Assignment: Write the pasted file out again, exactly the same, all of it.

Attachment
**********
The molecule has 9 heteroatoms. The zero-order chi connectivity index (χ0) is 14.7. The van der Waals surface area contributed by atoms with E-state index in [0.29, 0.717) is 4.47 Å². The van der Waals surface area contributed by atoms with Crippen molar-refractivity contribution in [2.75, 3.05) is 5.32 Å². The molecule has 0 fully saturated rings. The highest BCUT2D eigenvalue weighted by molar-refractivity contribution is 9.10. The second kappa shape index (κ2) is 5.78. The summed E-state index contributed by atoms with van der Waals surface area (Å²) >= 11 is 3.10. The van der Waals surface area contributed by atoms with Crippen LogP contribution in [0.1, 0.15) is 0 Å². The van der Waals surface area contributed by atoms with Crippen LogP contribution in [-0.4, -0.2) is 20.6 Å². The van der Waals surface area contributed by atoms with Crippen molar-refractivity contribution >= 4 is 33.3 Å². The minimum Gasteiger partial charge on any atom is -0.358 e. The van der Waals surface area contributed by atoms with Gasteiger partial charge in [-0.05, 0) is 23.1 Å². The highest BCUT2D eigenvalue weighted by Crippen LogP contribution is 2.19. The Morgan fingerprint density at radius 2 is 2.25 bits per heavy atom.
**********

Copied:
The molecule has 9 heteroatoms. The zero-order chi connectivity index (χ0) is 14.7. The van der Waals surface area contributed by atoms with E-state index in [0.29, 0.717) is 4.47 Å². The van der Waals surface area contributed by atoms with Crippen molar-refractivity contribution in [2.75, 3.05) is 5.32 Å². The molecule has 0 fully saturated rings. The highest BCUT2D eigenvalue weighted by molar-refractivity contribution is 9.10. The second kappa shape index (κ2) is 5.78. The summed E-state index contributed by atoms with van der Waals surface area (Å²) >= 11 is 3.10. The van der Waals surface area contributed by atoms with Crippen LogP contribution in [0.1, 0.15) is 0 Å². The van der Waals surface area contributed by atoms with Crippen LogP contribution in [-0.4, -0.2) is 20.6 Å². The van der Waals surface area contributed by atoms with Crippen molar-refractivity contribution >= 4 is 33.3 Å². The minimum Gasteiger partial charge on any atom is -0.358 e. The van der Waals surface area contributed by atoms with Gasteiger partial charge in [-0.05, 0) is 23.1 Å². The highest BCUT2D eigenvalue weighted by Crippen LogP contribution is 2.19. The Morgan fingerprint density at radius 2 is 2.25 bits per heavy atom.